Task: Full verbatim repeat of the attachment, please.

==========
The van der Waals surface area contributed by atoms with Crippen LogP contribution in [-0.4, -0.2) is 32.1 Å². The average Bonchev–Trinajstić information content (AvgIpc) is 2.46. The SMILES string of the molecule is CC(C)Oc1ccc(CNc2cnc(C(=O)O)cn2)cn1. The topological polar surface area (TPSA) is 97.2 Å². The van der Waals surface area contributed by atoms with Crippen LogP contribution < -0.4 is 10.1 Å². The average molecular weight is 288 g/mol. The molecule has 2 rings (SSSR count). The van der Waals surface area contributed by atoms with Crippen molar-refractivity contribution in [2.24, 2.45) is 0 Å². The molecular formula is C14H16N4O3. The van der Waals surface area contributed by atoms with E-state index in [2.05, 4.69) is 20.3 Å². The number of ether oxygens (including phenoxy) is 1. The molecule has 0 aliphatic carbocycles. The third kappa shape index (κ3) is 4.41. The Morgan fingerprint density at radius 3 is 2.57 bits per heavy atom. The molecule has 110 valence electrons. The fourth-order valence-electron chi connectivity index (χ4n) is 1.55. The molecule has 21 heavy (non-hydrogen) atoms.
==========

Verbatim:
The van der Waals surface area contributed by atoms with Crippen LogP contribution in [-0.4, -0.2) is 32.1 Å². The average Bonchev–Trinajstić information content (AvgIpc) is 2.46. The SMILES string of the molecule is CC(C)Oc1ccc(CNc2cnc(C(=O)O)cn2)cn1. The topological polar surface area (TPSA) is 97.2 Å². The van der Waals surface area contributed by atoms with Crippen LogP contribution < -0.4 is 10.1 Å². The average molecular weight is 288 g/mol. The molecule has 2 rings (SSSR count). The van der Waals surface area contributed by atoms with Crippen molar-refractivity contribution in [2.24, 2.45) is 0 Å². The molecular formula is C14H16N4O3. The van der Waals surface area contributed by atoms with E-state index in [2.05, 4.69) is 20.3 Å². The number of ether oxygens (including phenoxy) is 1. The molecule has 0 aliphatic carbocycles. The third kappa shape index (κ3) is 4.41. The Morgan fingerprint density at radius 3 is 2.57 bits per heavy atom. The molecule has 110 valence electrons. The fourth-order valence-electron chi connectivity index (χ4n) is 1.55. The molecule has 21 heavy (non-hydrogen) atoms.